like those curious padlocks formed of rings of brass, with sepa
rate letters engraven upon them ; when the rings arc all tur;.' d
properly, so that the letters form a certain word, the key goes
through easily ; but till this is done, one may try for ever and not
be able to unfasten the padlock. Perhaps the word which all
human trials are intended to form is Faith, for by that alone the
mysteries of God's Providence are unlocked.

At any rate, I know that I could never go on fretting about
anything, however painful ; and, when once I had made up my
mind that Roger and I were to be parted for a year, I said to
myself, 'It is God's will for some good purpose, to take fn
me for a while the greatest happiness I have ; but Me has left
me a good many blessings still, and so, instead of grieving o\ r
what 1 ( an't have, I will make the best of what I have.'

I don't mean to say, however, that I could do this all at once.
Many and many a struggle did I go through with the yearning
for the old times, or the dread of the new ones ; and even that
afternoon as I drove away from Compton Heath, and drew near
tr Sandcombc, all the slumbering anxieties and sorrows "seemed
to rouse themselves up to depress me.

In a future state of existence, it will, no doubt, be very pleasant
to go h r to another, and see what the different inhabi-


tants are like. Where there is no sin there will be no sorrow.
Lut in this evil world, where a sudden change in a home ofcen
means only a turning from troubles of one kind to those of
another, such a move comes to one with a kind of shock.

The cart drove into the yard, and there I saw Roger and
William standing together. I jumped out before the man could
help me, and ran up to them.

. ' What, Ursie ! How d'ye do ?' said William, good-naturedly.
' You are rather late, aren't you ? '

Roger kissed me very hard on both cheeks, but said nothing.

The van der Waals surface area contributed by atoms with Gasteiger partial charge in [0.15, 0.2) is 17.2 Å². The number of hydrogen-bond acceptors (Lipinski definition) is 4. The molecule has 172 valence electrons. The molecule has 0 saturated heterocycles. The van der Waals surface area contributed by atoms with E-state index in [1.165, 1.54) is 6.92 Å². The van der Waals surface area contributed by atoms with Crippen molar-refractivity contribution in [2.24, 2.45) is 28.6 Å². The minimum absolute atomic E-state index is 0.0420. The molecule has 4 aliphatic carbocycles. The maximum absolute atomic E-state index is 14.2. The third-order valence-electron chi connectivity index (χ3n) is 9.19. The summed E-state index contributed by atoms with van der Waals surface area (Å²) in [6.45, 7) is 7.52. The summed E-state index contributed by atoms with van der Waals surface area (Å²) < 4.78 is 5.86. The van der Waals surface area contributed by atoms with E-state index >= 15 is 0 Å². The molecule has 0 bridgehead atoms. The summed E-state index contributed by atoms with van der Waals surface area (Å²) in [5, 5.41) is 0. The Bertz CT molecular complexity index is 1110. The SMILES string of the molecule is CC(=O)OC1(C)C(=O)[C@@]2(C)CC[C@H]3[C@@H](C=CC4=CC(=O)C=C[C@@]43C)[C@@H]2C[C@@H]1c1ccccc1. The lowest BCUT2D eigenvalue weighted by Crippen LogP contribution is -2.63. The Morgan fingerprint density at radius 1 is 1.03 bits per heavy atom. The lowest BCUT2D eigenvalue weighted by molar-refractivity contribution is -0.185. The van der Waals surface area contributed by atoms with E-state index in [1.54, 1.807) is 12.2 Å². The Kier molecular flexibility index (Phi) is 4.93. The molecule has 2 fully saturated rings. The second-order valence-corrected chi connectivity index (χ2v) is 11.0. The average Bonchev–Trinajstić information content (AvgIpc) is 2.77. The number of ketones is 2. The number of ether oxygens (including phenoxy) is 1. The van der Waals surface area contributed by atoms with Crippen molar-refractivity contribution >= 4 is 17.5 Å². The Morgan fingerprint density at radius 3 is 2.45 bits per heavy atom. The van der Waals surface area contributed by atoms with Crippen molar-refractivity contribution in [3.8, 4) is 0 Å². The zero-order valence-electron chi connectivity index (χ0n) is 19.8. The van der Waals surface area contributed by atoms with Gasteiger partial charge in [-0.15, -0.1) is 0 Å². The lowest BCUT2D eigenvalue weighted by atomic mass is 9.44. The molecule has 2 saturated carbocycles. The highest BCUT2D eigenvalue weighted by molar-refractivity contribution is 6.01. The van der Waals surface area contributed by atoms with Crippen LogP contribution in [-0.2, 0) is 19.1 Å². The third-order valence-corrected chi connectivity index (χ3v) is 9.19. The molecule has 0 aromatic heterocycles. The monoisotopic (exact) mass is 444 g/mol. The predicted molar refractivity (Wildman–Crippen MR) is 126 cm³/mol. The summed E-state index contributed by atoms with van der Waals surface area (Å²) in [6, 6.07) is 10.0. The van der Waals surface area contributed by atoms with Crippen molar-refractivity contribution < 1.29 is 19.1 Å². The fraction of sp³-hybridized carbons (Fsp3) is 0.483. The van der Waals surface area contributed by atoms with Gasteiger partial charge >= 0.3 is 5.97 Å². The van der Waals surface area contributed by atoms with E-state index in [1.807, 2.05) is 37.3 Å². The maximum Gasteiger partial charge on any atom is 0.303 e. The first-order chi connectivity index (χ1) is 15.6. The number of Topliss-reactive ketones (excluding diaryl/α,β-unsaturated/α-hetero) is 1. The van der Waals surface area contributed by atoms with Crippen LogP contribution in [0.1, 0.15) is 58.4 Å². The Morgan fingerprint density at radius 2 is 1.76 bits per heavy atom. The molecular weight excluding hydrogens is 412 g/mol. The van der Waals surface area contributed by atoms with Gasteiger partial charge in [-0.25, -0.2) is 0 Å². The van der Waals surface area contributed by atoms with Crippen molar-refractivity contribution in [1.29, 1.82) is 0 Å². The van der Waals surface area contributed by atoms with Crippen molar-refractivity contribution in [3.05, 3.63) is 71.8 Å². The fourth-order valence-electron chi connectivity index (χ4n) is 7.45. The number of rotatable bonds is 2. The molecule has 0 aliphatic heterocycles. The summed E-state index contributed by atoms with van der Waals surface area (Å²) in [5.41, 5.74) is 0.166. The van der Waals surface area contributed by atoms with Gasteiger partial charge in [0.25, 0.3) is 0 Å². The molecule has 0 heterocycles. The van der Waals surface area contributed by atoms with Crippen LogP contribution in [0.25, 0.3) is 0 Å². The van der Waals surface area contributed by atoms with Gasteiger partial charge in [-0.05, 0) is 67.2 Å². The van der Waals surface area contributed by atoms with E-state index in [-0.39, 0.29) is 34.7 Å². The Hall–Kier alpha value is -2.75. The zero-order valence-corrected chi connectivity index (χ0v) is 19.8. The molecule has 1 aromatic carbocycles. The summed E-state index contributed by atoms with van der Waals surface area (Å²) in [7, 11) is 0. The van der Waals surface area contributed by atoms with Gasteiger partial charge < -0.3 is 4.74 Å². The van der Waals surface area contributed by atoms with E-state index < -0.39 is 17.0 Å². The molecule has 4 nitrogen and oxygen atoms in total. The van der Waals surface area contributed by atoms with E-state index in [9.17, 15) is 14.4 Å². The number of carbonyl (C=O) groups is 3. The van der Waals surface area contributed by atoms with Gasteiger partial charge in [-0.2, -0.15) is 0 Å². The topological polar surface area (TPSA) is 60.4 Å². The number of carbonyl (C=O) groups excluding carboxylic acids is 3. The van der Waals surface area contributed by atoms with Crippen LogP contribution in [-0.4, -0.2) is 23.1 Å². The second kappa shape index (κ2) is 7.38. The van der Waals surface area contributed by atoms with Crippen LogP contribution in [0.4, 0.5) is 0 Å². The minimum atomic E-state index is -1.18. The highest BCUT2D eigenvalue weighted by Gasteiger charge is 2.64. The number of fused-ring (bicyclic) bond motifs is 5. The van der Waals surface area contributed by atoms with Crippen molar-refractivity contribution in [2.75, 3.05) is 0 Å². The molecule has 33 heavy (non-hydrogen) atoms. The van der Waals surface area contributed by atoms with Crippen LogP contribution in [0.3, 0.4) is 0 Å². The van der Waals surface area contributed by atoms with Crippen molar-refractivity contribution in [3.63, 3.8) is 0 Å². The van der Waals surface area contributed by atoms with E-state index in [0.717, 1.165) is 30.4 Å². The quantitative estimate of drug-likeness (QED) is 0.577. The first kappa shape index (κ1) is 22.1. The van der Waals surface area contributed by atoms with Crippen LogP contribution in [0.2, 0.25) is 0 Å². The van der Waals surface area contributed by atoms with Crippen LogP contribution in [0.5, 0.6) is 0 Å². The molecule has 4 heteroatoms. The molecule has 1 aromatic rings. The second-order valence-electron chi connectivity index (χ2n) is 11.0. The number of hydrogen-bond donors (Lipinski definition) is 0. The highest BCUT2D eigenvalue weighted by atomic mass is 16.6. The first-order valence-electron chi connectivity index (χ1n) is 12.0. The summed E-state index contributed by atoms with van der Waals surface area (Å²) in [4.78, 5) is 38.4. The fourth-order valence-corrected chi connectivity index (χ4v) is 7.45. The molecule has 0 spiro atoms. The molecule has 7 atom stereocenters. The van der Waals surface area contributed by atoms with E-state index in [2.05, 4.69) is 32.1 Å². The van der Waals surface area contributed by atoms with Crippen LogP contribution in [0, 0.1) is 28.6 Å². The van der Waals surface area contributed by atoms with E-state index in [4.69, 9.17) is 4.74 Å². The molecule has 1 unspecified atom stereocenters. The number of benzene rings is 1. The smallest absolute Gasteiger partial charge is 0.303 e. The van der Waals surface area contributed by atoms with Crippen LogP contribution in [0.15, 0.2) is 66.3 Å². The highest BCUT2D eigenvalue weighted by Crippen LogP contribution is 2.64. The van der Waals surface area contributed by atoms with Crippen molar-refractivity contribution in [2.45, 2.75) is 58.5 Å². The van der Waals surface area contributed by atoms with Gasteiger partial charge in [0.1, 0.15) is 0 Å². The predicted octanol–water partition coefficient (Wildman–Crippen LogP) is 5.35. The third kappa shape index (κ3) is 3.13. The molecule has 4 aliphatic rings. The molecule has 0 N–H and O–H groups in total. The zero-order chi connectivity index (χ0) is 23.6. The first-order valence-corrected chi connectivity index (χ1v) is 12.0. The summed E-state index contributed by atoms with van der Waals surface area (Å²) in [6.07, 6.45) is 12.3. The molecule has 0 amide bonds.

They went on talking about some alteration in the farm. Leah
was gone in the chase to Hatton, and was not returned ; so I
went up-stairs to my room, and unpacked my boxes, and put my
things away in the drawers. Stupidly enough, I had forgotten
that I should not be at Sandcombe in time for tea ; and now I
should have to wait for supper, unless William thought of offer-
ing me anything. I dare say people would call that very
strange and silly, and inquire why I did not ask for some tea in
my brother's house ; and I can give no reason, except that any-
thing which put the Sandcombe household cut of its regular way
of going on was a trouble. You might ask and have, but you
were certain to be reminded of it afterwards ; and if Leah had
come home and found me at tea, she would have been sure to
say in the course of the evening that something or another was
left undone, because Martha had been obliged to get Ursie's tea ;
and this though I had put on the kettle, and cut the bread and
butter for myself.

Putting my things away took a long time ; after that 1 thought
I would sit down and read a chapter in the Bible, which would
make me feel more homelike and natural than anything else ;
but 1 had no time, for Roger knocked at my door, and, of course,
I was only too glad to bid him come in and hear all he had to

He was in excellent spirits, seeing everything so hopefully,
that he made me hopeful too. Mr Richardson's friend had
smoothed the way for him, and his good character had gone
before him. He had received an offer which would make all
easy. It was proposed to him to accompany a gentleman,
named Pierce, who was going out to Canada on his own account ;
he was to stay with him for six months at least, and help him
in his first setting off, and thus he would have time to look
about him, and decide as to whether he should finally settle

174 I RSULA.

in the country. This plan satisfied William, because it did
not require such an outlay of money at the present time, and
Roger was quite willing to take things quietly, and not be an
independent man all at once ; he had managed the greater ]
of his business, and the little that remained was to be done by
John Hervey, who was forced to go up to London the n
week. The ship was to sail in about a fortnight's time. For
myself, I confess the idea that his plans were only settled for
six months was a great relief. At the end of that time some-
thing might happen to bring him back, — who knew ? At any
rate, the definite time was a limit beyond which I felt I was not
permitted to look.

We talked on so long about Canada that I did not think of
putting in a word about Mis Weir, but Roger was very unlike
most people in one respect. Instead of conversing as so many
do only aboirt what interests themselves, and because others
listen and appear interested, fancying they hnve been very
kind and agreeable, and never asking a question or giving a
thought in return, Roger gave what he took, and because I
liked to hear what he had been doing, he liked to hear what I